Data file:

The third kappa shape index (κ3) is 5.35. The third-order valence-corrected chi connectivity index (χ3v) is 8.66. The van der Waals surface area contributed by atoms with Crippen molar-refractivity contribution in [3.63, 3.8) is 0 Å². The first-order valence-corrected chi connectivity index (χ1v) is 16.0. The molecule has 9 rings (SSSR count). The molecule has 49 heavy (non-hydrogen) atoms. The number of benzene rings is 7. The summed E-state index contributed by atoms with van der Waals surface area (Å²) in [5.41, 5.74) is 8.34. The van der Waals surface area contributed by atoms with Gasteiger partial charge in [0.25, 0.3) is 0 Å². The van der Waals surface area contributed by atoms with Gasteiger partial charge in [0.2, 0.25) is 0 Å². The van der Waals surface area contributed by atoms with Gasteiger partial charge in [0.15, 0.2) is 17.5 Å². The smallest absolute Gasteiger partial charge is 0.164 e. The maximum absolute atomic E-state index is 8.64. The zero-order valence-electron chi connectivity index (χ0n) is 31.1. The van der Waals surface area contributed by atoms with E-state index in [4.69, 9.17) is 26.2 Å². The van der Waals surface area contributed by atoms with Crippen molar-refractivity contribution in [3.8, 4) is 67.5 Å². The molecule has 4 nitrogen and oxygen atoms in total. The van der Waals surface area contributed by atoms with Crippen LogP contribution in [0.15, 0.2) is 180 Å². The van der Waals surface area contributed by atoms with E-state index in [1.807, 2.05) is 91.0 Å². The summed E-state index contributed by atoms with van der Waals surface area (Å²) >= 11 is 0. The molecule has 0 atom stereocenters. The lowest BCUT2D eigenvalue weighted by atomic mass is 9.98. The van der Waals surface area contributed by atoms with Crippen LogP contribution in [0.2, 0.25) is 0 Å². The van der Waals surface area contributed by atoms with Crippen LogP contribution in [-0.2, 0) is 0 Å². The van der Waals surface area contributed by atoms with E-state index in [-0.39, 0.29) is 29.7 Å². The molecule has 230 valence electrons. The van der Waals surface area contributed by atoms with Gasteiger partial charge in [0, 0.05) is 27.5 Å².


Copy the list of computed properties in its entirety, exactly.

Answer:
The third kappa shape index (κ3) is 5.35. The third-order valence-corrected chi connectivity index (χ3v) is 8.66. The van der Waals surface area contributed by atoms with Crippen molar-refractivity contribution in [3.63, 3.8) is 0 Å². The first-order valence-corrected chi connectivity index (χ1v) is 16.0. The molecule has 9 rings (SSSR count). The molecule has 49 heavy (non-hydrogen) atoms. The number of benzene rings is 7. The summed E-state index contributed by atoms with van der Waals surface area (Å²) in [5.41, 5.74) is 8.34. The van der Waals surface area contributed by atoms with Gasteiger partial charge in [0.25, 0.3) is 0 Å². The van der Waals surface area contributed by atoms with Gasteiger partial charge in [0.2, 0.25) is 0 Å². The van der Waals surface area contributed by atoms with Gasteiger partial charge in [0.15, 0.2) is 17.5 Å². The smallest absolute Gasteiger partial charge is 0.164 e. The maximum absolute atomic E-state index is 8.64. The zero-order valence-electron chi connectivity index (χ0n) is 31.1. The van der Waals surface area contributed by atoms with E-state index in [4.69, 9.17) is 26.2 Å². The van der Waals surface area contributed by atoms with Crippen molar-refractivity contribution in [3.8, 4) is 67.5 Å². The molecule has 4 nitrogen and oxygen atoms in total. The van der Waals surface area contributed by atoms with Crippen LogP contribution in [0.15, 0.2) is 180 Å². The van der Waals surface area contributed by atoms with E-state index in [1.807, 2.05) is 91.0 Å². The summed E-state index contributed by atoms with van der Waals surface area (Å²) >= 11 is 0. The molecule has 0 atom stereocenters. The lowest BCUT2D eigenvalue weighted by atomic mass is 9.98. The van der Waals surface area contributed by atoms with Crippen LogP contribution in [0.2, 0.25) is 0 Å². The van der Waals surface area contributed by atoms with Crippen LogP contribution in [-0.2, 0) is 0 Å². The van der Waals surface area contributed by atoms with E-state index in [-0.39, 0.29) is 29.7 Å². The molecule has 230 valence electrons. The van der Waals surface area contributed by atoms with Gasteiger partial charge in [0, 0.05) is 27.5 Å².